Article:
City Counseling: How Many Librarians Equal One Firefighter?
Fire Department budget cuts
The specter of additional library closures was widely unpopular, and AFD was under some pressure (most publicly from Council Member Brewster McCracken) for not announcing any cuts previously. So politically, the decision was a no-brainer – but it might not be so easy to implement. Puncturing the congratulatory hullabaloo was Council Member Mike Martinez, who questioned the change. Fire currently staffs four firefighters to a truck at all times, regardless of overtime costs; the savings arise from switching to three, with a fourth riding along if it doesn't cost overtime. "I don't buy the argument that going from four to three doesn't reduce service," said Martinez, a former firefighter. "It does. If you are the person lying on the floor having a heart attack, having four firefighters there working on you with two paramedics as opposed to three is a huge, huge difference for those of you that understand the business." Martinez also described four-person staffing as a council directive, intimating he would seek council approval of the change.
Lovely Rita, Techno-Meter?
"The current single-space parking-meter system is at the end of its useful life," says Rob Spillar, city transportation director. And while we can't imagine a death less mourned, pay parking is already rising from its grave. This week, council is set to approve a $7.6 million appropriation to replace parking meters with a parking pay-station model. Spillar says that with as many as 16,000 instances of meter failure each year – out of a total of only 3,800 meters – it's coming not a moment too soon. As is commonplace elsewhere, instead of feeding an individual meter, parkers would go to a nearby pay-station kiosk and buy a temporary parking pass to be displayed on the dashboard. Any time remaining when the car leaves would then stay with the car rather than the parking space – which means no more piggybacking on someone else's unexpired meter.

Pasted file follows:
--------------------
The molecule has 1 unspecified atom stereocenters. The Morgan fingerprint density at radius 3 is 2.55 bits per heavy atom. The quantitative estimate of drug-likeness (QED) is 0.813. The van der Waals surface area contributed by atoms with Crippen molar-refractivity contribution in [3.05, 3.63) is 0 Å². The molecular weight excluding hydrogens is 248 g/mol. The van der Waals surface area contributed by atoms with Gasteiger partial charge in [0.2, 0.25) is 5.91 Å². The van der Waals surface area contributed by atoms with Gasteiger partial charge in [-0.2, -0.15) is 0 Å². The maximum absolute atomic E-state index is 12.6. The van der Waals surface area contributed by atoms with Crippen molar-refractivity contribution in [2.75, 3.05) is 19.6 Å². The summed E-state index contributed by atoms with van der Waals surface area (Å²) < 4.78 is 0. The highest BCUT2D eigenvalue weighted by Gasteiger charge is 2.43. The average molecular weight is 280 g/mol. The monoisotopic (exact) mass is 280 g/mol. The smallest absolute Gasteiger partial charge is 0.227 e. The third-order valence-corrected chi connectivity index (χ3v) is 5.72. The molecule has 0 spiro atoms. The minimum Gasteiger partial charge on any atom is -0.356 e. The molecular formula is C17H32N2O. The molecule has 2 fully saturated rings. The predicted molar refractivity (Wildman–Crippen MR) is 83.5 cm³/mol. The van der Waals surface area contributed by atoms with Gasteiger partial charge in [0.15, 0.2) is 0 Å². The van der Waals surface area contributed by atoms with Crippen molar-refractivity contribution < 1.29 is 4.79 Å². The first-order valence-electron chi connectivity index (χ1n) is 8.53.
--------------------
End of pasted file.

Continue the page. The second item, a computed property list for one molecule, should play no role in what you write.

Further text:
The stations themselves would be decidedly high tech, powered by solar energy and built with wireless transmitters that phone home when full of coins or in need of repair. Spillar expects the machines to pay for themselves in eight to 10 years, short of their expected 15-year life span. Pending council approval, the machines will be installed starting in August. (Parking is still free at City Hall on council Thursdays.)
Wrapping up last week: A change from Laura Morrison formalizing the public input process on economic incentive programs was approved, while an ordinance prohibiting incentives for mixed-use retail projects was delayed in order to clean up the language. Expect it to return March 12... This week (Thursday) sees another light schedule, only 49 items deep. Council is set to approve the path of the boardwalk over Lady Bird Lake; the project has been met with noisy opposition from a few near-Eastside condo owners worried it will impact their lake view, but city staff argues it's the best and safest option... Discussion is also set for the $250 million solar array proposed for Webberville (see "Cool City," p.28, for more)... There are two afternoon briefings of note: Wonks should be interested in the presentation on the council's agenda process (Item 34); the other will cover results of Neighborhood Housing & Community Development's housing market study (Item 33). Lemme guess: too damn expensive?